As credit cards have become a popular form of payment method, researchers have noticed an interesting trend. People tend to spend more when using credit cards than cash. Not only are they more likely to buy something at a higher price, they also are likely to give larger tips and make more impulse buys. At the same time, household debt has increased. This raises an important question: How and why do people spend more when using credit cards?
A leading hypothesis is that credit cards reduce the pain of payment so they “release the brakes” on spending. Another hypothesis is that they “step on the gas” by driving motivation to spend, which could create spending habits and potentially, for some vulnerable sections of the population, addiction. Standard behavioral research tools are not able to distinguish which hypothesis is correct.To shed light on this issue, we created a first-of-its-kind study using fMRI technology to look at brain activity at the moment of purchase, when consumers make the “buy” decision either using cash or credit cards.In particular, we looked at the reward region of the brain, which is known to be activated by pleasure, reward, and the anticipation of pleasure. This dopaminergic reward center, called the striatum, is involved in processing reward in general and is the same part of the brain that is exploited by addictive drugs like cocaine and amphetamines.We found that credit cards sensitize reward networks in the brain. They drive greater purchasing by acting to “step on the gas.” This finding runs counter to the prevailing perspective suggesting that credit cards “release the brakes” on spending by reducing the pain of paying for items.
The study highlighted how credit cards motivate spending by exploiting reward networks in the brain, which may become sensitized through reinforcement and conditioning processes. Simply swiping a card provides immediate pleasure in the form of the products bought, and where prices are only realized in a bill received weeks later.
In other words, credit cards can create an anticipation of pleasure in the form of a purchase. It is a bit like the smell of baking cookies triggering your appetite. We also see this mechanism exploited in casinos, which use a variety of cues to increase appetites for gambling. This neural response could lead to spending habits and even shopping addictions.
Understanding this neural response to credit cards allows us to appreciate that digital payments are not all created equal. Although digital payments all remove the physical dimension of handling cash, different digital methods may each shape reinforcement processes in different ways. For example, the credit card you use for restaurants and vacations creates a different spending appetite than the card you use to buy gas for your car.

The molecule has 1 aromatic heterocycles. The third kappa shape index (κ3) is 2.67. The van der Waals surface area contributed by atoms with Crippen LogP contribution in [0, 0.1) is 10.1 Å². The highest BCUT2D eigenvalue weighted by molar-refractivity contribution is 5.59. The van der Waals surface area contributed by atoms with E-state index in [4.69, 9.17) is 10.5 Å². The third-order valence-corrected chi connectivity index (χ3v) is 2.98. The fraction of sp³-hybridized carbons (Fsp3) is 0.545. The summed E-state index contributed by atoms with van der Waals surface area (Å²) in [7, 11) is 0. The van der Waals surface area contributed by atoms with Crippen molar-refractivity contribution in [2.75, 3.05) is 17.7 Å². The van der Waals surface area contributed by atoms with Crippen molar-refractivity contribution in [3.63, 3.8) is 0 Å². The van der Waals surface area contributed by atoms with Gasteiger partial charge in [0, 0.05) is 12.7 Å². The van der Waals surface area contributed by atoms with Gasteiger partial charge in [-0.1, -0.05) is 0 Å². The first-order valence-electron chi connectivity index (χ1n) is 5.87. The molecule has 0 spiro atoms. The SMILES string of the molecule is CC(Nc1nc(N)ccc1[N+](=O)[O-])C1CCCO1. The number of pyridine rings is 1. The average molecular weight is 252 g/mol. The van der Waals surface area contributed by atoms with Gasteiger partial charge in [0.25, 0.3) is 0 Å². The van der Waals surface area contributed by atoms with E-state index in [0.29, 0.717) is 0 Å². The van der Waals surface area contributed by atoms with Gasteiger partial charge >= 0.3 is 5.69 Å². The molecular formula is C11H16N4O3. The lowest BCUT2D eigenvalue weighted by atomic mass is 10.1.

This creates both opportunities and risks where digital payment methods could be used to either support or exploit consumers as they make purchasing decisions, especially with the rise of contactless payment methods using smart phones. Our study did not include those novel types of payment methods, however providing consumers control over the sounds and physical buzzes received in notifications about purchases could help put the “sting” back into paying for things. That sting is currently largely absent with credit and debit cards.
In addition, because financial institutions have rich information on the specific transactions that consumers make, financial firms may even be able to provide smart notifications that support consumers in their goals. Yet, without this oversight, this could potentially create situations in which companies may have incentive to modify how payment notifications are delivered to consumers, such that companies may want to reinforce purchase behaviors that are not in consumers’ best interests.
Policymakers and economists who are concerned about household debt should be aware that when we change the way people make purchases, we need to watch for significant trends. We already know that credit cards drive spending – and now we know why that happens – so we need to consider the impact of making it even easier and more pleasant to make purchases with our smart phones.
The presence of reward activation could be exploited by novel payment instruments to stimulate spending. As we move to a cashless society, if we are not careful, the simple act of holding a phone could trigger an appetite for spending. Convenience is appealing, but it can come with a cost.
MIT Sloan School of Management Prof. Drazen Prelec and University of Utah Prof. Sachin Banker are coauthors of “Neural mechanisms of credit card spending,” which was published in Scientific Reports, a publication of Nature Research. Banker worked on this paper as a PhD student at MIT Sloan.